The decision support module 450 is hardware and software configured to advantageously enable work flows to be modeled as a graph of interdependent tasks to be performed. The decision support module 450 is described in detail below.

The external utility 415 is one or more programmed computers that may be connected to the defibrillator 410 wirelessly or by wired connection in order to allow for the exchange of information between the defibrillator and the external utility. The external utility of this disclosure may be a server. A server may be any computer configured to serve the requests of client programs running on the same or other computers on a network. In FIG. 4, the computer of the external utility may be a host computer configured to serve the requests of one or more client programs residing in the defibrillator 410. Alternatively, the computer of the external utility may serve a client residing on the external utility or on some other computer to which the external utility may be connected. Depending on the computing service that the server is configured to offer, the server may include one or more of a file server for storing and making files accessible for reading and writing to the client, a print server that manages one or more printers, a network server that manages network traffic, a mail server that manages mail on a network, a database server that allows clients to interact with a database, and/or a hospital server for managing hospital records. The server may also be in communication with one or more other servers that themselves may include one or more of the foregoing or other servers.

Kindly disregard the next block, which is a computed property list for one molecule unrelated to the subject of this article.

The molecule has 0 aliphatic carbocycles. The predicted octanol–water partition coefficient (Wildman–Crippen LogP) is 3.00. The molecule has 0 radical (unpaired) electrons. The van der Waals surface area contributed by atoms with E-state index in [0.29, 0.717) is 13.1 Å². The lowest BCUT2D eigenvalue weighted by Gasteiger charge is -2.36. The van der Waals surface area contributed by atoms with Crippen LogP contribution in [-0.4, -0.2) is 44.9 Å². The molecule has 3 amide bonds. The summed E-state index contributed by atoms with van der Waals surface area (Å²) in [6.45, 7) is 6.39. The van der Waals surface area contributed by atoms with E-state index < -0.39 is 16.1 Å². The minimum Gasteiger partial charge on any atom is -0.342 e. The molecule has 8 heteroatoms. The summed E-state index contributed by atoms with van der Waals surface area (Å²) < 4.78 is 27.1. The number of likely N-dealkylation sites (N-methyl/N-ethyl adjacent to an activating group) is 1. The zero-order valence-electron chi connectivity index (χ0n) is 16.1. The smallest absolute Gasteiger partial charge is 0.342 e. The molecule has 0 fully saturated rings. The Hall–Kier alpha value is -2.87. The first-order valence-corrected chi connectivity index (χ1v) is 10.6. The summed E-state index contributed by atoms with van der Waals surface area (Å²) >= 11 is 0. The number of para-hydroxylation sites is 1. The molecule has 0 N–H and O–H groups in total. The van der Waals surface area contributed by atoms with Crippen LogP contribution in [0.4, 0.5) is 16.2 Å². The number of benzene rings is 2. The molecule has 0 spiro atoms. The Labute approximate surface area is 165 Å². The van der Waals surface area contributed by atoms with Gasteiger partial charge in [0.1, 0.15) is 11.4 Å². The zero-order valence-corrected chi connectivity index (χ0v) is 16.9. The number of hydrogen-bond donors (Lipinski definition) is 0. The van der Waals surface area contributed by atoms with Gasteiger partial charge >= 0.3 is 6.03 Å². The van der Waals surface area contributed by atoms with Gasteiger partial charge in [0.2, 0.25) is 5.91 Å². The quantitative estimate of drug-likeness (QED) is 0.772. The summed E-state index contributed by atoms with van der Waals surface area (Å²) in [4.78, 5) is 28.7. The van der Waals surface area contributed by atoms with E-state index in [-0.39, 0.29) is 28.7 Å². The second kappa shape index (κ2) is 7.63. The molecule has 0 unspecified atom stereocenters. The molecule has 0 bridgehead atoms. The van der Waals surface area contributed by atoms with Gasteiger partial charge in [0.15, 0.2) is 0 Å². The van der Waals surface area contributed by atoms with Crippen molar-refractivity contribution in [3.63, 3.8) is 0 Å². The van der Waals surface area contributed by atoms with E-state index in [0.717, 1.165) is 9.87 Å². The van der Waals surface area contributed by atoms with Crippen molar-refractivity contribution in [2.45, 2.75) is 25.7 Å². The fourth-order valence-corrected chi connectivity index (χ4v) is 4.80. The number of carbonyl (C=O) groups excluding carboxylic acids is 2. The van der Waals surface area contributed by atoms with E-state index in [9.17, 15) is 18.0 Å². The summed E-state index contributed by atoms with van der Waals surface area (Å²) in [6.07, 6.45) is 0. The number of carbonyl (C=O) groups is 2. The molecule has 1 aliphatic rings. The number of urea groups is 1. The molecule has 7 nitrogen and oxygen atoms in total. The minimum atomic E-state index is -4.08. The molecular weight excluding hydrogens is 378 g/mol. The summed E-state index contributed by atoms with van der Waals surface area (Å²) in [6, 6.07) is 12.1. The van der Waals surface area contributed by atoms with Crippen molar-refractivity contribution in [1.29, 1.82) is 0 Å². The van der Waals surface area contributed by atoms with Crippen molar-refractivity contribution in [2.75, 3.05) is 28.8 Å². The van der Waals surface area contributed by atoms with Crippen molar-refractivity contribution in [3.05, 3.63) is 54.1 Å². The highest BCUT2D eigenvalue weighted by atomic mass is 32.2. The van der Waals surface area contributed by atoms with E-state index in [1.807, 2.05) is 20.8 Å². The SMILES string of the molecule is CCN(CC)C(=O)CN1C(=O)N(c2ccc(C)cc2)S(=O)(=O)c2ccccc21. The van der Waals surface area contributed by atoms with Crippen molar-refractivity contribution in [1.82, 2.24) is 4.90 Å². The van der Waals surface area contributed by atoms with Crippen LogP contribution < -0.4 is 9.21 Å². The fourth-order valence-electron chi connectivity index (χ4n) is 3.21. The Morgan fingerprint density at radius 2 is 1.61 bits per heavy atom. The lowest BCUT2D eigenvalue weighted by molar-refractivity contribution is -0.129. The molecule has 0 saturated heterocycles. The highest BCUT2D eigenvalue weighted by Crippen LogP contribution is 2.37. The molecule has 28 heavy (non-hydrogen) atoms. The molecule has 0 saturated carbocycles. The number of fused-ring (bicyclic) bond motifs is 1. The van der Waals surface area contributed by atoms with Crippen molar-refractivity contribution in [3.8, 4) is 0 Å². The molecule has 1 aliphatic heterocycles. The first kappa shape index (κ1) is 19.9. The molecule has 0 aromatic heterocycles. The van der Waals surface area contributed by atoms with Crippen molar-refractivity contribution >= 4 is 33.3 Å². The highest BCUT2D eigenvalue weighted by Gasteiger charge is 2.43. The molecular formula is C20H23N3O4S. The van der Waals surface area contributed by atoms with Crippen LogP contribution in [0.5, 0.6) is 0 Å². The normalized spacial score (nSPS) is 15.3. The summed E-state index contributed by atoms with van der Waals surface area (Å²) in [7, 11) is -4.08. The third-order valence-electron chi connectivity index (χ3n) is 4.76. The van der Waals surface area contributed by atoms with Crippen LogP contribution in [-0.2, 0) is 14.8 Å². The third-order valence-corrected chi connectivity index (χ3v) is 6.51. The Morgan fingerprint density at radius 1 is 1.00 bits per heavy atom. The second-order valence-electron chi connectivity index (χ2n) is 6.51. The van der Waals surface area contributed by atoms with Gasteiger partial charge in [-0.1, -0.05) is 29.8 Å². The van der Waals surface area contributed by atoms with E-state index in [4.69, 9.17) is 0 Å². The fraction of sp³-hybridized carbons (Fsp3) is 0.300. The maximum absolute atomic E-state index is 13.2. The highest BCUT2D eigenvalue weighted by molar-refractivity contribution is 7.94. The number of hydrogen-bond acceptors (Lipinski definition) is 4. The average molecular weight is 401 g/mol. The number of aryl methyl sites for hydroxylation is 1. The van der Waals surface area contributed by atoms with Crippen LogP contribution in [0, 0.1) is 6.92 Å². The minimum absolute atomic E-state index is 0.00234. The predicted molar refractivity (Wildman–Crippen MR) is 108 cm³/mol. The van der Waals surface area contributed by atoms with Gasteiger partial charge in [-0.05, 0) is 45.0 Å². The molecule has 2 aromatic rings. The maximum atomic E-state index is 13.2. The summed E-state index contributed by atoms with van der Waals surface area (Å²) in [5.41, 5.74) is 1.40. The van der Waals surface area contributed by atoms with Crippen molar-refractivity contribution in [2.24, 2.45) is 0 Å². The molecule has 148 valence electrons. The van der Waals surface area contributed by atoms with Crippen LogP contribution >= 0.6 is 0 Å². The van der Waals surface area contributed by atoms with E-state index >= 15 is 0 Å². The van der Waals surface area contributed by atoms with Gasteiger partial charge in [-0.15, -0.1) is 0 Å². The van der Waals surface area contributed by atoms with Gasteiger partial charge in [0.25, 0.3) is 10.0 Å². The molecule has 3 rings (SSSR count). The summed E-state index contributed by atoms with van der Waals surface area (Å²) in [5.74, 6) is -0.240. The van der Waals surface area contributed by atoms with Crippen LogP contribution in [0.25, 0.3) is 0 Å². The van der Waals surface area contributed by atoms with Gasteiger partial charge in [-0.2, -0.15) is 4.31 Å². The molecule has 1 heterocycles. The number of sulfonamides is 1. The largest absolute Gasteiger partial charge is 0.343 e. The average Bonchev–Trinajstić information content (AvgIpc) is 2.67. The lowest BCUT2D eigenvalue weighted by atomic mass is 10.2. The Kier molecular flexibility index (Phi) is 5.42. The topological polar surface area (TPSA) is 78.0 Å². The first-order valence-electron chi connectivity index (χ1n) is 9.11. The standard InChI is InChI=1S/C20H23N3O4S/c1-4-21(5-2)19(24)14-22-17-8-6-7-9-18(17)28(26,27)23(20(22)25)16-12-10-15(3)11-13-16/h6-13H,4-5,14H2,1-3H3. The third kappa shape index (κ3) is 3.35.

The external computing device may be a personal computer, a laptop computer, a tablet, a mobile computing device, or a server. The external utilities may include an adjunct medical device which may be a programmed computer that provides tools for monitoring the technique of a rescuer during the defibrillation process, such as applying CPR or proper positioning of the electrodes for application of a defibrillation charge on the patient. Illustratively, the device may monitor CPR chest compressions provided before or after defibrillation shock. For example, the device may measure the depth of a CPR chest compression, compare it to what it should be, and provide feedback to the user by way of instructions to go faster, deeper, etc. Alternatively, the adjunct medical device may be any other device that monitors defibrillation techniques and provides feedback to a rescuer at the site of the defibrillation.